Where American Airlines think I should be.

American sent me the photo to motivate me to buy their over-priced miles.

I don’t where it is. But I’d rather be playing tennis. I don’t see a tennis court anywhere.

Nice mountains.

Don’t do stupid

+ I got carried away and didn’t back this blog up before I posted it. Then I lost it. Idiot.

+ My friend is visiting another doctor who will (this time) take care of his life-long bad back. He’s still over-weight and doesn’t exercise. He’s now ascribing his bad back to his antiquity.

+ My other friend refuses to buy an Apple Watch though the watch could save his life — by telling him when his heart is acting up.

+ You are your own worst enemy. Take life gently. When in doubt, stay out of obvious insanities. Learn to say the hardest word in the English language — NO.

— Harry Newton

 

  • Jean & Alice Paradis

    The photo shows beautiful Moraine Lake near Lake Louise in Banff National Park. If you like hiking, this is the place to go. I like tennis too but the amazing views you get from hiking in those mountains beats chasing a little yellow ball. 🙂

  • Lucky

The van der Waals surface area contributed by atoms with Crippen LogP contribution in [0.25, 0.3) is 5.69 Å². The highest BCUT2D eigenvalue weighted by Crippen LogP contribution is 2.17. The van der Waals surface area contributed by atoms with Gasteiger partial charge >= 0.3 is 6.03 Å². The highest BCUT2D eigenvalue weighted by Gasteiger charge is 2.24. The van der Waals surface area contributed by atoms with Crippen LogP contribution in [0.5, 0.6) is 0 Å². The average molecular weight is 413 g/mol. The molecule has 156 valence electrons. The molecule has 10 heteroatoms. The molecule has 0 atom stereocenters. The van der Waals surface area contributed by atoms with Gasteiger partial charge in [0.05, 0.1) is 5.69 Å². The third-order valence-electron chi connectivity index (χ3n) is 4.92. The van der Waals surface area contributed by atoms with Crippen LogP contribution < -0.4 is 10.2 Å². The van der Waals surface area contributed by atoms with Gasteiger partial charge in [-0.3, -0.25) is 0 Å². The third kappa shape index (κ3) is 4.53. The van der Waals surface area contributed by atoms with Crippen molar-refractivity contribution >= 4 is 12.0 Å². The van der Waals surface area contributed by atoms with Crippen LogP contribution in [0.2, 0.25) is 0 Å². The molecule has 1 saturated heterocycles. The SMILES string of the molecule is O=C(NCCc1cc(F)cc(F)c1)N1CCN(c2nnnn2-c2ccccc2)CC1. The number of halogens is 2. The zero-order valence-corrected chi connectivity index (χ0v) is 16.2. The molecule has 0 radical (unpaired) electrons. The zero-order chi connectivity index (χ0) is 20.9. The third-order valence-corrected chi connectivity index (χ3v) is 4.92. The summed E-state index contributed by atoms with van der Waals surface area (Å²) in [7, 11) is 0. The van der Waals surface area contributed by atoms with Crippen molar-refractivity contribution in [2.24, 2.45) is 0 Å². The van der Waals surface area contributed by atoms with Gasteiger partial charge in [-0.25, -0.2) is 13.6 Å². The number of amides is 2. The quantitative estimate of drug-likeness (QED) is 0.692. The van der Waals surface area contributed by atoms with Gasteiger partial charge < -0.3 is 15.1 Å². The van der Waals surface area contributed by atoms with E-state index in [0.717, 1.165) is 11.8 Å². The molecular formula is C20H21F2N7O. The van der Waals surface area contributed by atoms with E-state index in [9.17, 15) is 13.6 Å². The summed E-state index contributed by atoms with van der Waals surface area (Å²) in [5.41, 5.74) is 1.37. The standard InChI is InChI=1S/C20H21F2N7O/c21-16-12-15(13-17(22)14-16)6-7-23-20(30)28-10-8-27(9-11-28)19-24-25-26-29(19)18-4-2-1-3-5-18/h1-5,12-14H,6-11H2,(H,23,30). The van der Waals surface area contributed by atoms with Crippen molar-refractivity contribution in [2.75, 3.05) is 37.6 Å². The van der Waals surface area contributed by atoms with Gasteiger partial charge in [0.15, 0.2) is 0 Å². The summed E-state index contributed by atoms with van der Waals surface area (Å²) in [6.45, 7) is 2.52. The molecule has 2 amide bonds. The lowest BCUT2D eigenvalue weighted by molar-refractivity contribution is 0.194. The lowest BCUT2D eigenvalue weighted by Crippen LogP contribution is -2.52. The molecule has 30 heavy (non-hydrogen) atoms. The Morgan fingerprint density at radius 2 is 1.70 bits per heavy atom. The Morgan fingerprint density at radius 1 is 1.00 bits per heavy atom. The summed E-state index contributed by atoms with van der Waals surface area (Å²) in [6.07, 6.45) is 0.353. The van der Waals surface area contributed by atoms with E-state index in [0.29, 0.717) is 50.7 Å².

I am pretty sure your mountain/lake picture is Lake Louise, Alberta Canadahttps://www.google.com/search?q=lake+louise&safe=active&sxsrf=ACYBGNShwZd5oxSKVgLfPv_C1e0Z5S11DQ:1576190715142&tbm=isch&source=iu&ictx=1&fir=rOIwRYHNO64nxM%253A%252C-y43s8d1JcsvIM%252C%252Fm%252F01f8vs&vet=1&usg=AI4_-kT-lMyLG_AhiT0gY7m7CJ0PIu__DQ&sa=X&ved=2ahUKEwiW_7H9l7HmAhWpITQIHdYNAvUQ_B0wJnoECAoQAw#imgrc=N3gjozN6YYNHIM:&vet=1 …very beautiful place with beautiful hotel nestled in what may be the most beautiful mountains in North America…more beautiful than the Alps in our opinion. Jasper National Park is breath taking…you really should consider visiting there some day…you will wear your camera out. We had dinner in the park once setting in front of a huge plate glass window with a spectacular view of the mountains. The next morning we learned that shortly after we went back to our room a huge bear came in through that very same window. A tour bus driver with a bus full of Japanese had the thought that maybe the bear was looking for sushi!